Tomorrow (February 12) marks the start of the Lunar New Year. As brands increasingly mark this occasion with collections of products—especially in China and other parts of Asia, but in other regions as well—some look to the year’s Chinese zodiac symbol for inspiration. This creates opportunities for licensed properties that happen to be associated with the relevant animal imagery.
Some examples from 2021 and recent years include:
- Year of the Ox (2021). The Laughing Cow/Vache qui Rit cheese-spread brand paired this year with H&M, in a deal negotiated by Laughing Cow agent Pink Key Licensing. The collaboration, centered on t-shirts, sweatshirts, and hoodies, is being featured in shops in mainland China, Hong Kong, Taiwan, Vietnam, Thailand, Malaysia, Indonesia, and Singapore, among others.
- Year of the Rat (2020). Disney’s Mickey Mouse was front and center in a Lunar New Year collaboration with Gucci, billed as the “Year of the Mouse” collection. The large assortment included ready-to-wear apparel, footwear, bags, and other accessories, all highlighting Mickey. Gucci and Disney have partnered on a number of collaborations throughout the years.
- Year of the Pig (2019). eOne’s Peppa Pig (now part of the Hasbro family) starred in a series of themed episodes and a feature film called Peppa’s Chinese New Year. Egmont released a tie-in book and there were limited-edition toys featuring two new characters, the Panda Twins, that were introduced as part of the Chinese New Year-themed content. Online retailer Tmall and Merlin Entertainments, operator of the Peppa Pig World of Play in Shanghai, were promotional partners.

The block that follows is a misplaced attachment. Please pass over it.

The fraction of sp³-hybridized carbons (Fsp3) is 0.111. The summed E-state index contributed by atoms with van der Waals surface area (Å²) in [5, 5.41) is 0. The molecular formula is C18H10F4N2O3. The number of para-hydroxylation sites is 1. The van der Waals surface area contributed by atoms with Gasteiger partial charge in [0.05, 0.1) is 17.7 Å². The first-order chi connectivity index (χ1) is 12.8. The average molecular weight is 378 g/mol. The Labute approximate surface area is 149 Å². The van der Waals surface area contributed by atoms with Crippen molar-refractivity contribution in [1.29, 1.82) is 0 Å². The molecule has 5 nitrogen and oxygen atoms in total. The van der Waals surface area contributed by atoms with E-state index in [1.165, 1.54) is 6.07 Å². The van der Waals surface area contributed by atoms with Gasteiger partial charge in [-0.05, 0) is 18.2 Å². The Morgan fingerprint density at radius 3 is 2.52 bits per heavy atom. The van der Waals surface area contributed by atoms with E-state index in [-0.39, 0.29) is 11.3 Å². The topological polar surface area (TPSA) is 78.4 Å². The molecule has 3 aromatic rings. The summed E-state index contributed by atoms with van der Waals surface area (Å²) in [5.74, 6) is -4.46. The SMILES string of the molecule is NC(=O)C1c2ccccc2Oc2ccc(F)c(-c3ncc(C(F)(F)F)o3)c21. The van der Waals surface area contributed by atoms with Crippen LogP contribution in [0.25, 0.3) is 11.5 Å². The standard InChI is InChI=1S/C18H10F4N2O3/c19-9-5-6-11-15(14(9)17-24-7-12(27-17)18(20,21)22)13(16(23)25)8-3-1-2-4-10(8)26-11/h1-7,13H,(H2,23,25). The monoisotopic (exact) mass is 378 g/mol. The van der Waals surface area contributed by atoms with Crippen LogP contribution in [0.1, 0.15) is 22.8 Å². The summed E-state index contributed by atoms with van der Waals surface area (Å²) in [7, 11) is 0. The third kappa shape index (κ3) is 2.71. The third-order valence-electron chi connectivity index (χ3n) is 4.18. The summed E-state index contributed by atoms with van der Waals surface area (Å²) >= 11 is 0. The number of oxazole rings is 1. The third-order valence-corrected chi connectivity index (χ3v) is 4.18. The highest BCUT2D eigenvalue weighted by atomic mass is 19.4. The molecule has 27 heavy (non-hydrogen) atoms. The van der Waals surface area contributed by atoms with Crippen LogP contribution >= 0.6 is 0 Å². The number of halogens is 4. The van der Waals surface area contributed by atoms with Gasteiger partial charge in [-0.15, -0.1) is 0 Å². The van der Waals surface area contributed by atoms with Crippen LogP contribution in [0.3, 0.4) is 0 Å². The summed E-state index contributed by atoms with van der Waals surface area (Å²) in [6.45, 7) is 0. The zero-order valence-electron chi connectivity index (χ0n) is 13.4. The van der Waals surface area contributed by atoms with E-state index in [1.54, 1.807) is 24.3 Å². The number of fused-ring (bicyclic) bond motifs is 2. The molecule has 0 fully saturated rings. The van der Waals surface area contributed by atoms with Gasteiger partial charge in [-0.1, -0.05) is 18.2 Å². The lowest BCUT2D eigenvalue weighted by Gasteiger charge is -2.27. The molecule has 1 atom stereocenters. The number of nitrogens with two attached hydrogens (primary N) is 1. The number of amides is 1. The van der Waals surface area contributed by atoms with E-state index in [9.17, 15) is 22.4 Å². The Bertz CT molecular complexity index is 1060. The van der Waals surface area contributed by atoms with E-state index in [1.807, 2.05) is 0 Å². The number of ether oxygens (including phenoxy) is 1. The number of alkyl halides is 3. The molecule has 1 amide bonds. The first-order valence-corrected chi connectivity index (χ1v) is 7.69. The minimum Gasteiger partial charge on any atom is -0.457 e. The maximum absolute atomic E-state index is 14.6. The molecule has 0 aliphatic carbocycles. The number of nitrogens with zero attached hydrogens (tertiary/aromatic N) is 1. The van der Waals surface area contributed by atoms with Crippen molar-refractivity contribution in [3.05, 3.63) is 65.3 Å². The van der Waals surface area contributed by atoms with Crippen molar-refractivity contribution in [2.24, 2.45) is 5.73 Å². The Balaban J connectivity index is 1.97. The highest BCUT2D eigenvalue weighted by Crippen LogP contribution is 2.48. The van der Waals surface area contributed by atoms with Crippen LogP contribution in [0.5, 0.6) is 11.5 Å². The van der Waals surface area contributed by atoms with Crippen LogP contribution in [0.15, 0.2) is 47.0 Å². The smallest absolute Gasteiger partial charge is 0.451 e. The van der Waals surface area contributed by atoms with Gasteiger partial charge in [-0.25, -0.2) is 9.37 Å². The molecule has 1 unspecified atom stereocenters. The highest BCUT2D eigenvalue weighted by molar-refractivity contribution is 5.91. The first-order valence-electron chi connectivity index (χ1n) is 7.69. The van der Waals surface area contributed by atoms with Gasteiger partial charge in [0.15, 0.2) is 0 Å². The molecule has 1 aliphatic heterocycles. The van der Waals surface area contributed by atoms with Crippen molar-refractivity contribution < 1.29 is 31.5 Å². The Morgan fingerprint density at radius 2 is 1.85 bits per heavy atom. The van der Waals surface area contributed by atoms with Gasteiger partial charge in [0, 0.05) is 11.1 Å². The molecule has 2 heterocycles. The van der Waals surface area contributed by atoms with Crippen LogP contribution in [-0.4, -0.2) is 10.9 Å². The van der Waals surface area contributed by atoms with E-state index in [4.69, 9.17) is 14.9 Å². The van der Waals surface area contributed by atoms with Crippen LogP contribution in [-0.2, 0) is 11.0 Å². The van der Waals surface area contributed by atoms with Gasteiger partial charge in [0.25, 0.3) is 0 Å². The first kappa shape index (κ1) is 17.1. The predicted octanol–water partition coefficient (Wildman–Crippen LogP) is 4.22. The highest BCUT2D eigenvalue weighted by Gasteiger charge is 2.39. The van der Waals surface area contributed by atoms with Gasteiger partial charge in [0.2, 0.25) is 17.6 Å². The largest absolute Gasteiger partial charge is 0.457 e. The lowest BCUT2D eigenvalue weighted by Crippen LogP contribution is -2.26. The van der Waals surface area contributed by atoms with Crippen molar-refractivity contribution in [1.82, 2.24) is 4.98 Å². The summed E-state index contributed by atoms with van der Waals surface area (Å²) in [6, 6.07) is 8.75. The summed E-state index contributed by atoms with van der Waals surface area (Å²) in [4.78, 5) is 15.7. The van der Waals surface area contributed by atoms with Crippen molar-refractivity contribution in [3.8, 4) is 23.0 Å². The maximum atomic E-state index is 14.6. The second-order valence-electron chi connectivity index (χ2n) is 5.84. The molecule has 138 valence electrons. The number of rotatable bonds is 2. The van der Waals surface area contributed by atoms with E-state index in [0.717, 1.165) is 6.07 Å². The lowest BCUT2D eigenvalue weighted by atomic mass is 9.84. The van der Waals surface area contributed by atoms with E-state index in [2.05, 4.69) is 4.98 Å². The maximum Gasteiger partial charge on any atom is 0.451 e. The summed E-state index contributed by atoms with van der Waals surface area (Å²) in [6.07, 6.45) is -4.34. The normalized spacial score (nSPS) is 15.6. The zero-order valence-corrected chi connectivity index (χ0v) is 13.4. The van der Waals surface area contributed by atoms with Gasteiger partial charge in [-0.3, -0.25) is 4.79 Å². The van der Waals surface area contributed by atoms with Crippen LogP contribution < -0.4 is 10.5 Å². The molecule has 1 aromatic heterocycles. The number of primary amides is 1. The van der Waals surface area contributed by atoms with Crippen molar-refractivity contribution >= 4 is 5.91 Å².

- Year of the Dog (2018). Peanuts Worldwide teamed with Levi’s for a capsule collection of crewneck sweaters, t-shirts, tote bags, headwear, and a bandana, all featuring Snoopy in combination with Levi’s graphics. There were no specific Year of the Dog–related elements incorporated into the design of the items, but the Lunar New Year timing was touted at the launch.
As these examples show, a degree of literary license is often taken with these collaborations. An ox is typically a steer and not a milk cow, as the Laughing Cow’s illustrated spokescharacter presumably is. And a mouse is certainly not a rat. But the association is close enough to create an opportunity for a fun and timely collection. (It should be noted that there are also many Lunar New Year promotions and products, some involving licensed properties, that feature themes and imagery unrelated to the year’s zodiac animal.)
Next year (2022) is the Year of the Tiger, offering potential for owners of the growing number of tiger-related properties that have come to the fore of late, not to mention for licensors that want to take some liberties and consider the broader arena of cats.
We will not publish a post on Monday (February 15) due to the U.S. President’s Day holiday, but we will be back to our regular twice-per-week schedule on Thursday. In the meantime, watch for this month’s Raugust Communications e-newsletter, which will be distributed on Tuesday (February 16). The Licensing Topic of the month will examine the role of licensing during the pandemic, while the Datapoint research spotlight will be an analysis of the use of blockchain within the licensing business. If you do not yet subscribe to this free publication, you can sign up here.